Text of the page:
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Hong Kong - Approval Rating of Last British Governor Higher Than That of any Post-1997 Leader

(photo by James Yuanxin Li via Wikimedia Commons)

According to the latest survey of the Public Opinion Programme of the University of Hong Kong (HKU POP), Chris Patten, the last British Governor of Hong Kong, enjoyed the highest ratings among political leaders of the city in the past 24 years. 

Chris Patten was a member of the British Parliament with the Conservative Party from 1979 until 1992, when he lost his Bath seat at the general election (Chris Patten: East and West. Pan McMillan 2012, p. 13). British Prime Minister John Major offered him the post of Governor of Hong Kong. Patten's term of office as Governor lasted until 30 June 1997, when Hong Kong was handed over to the People's Republic of China. 






The POP survey, released on March 29, shows that upon assuming office Chris Patten's rating was approximately 55% and at the end of his term in June 1997 it was 60%.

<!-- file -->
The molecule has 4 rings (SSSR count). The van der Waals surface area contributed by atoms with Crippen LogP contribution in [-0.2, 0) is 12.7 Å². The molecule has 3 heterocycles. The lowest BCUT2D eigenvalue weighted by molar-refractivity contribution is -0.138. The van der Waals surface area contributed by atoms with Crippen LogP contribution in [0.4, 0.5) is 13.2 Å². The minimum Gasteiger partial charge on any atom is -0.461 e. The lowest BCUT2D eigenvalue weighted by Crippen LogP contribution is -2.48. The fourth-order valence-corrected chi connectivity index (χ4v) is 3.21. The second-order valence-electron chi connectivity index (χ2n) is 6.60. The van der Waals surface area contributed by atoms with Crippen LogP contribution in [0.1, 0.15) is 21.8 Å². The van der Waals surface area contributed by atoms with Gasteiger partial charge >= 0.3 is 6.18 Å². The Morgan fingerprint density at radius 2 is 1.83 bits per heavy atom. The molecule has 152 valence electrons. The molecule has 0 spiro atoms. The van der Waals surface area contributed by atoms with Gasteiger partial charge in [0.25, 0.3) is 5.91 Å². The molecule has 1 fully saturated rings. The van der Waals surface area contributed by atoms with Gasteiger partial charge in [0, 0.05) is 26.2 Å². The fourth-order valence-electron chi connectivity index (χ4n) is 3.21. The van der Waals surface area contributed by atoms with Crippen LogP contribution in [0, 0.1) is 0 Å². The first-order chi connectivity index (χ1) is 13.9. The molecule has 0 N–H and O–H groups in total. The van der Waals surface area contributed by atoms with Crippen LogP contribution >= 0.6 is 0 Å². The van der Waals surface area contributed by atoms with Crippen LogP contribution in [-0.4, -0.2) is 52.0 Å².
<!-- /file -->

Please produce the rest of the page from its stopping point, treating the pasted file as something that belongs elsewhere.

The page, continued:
After the handover and the establishment of the Hong Kong Special Administrative Region (HKSAR). the office of the Governor was replaced by that of the Chief Executive. From 1997 to the present Hong Kong has had three Chief Executives: Tung Chee-hwa (董建華, 1997-2005), Donald Tsang (曾蔭權, 2005-2012) and Leung Chun-ying (梁振英, 2012-present). 

The POP survey shows that the ratings of all three Chief Executives upon assuming office were either the same or higher than Chris Patten's: Tung Chee-hwa 65%, Donald Tsang 73% and Leung Chun-ying 53%. However, their ratings declined during their term of office: Tung Chee-hwa 48%, Donald Tsang 39% and Leung Chun-ying 39%. 


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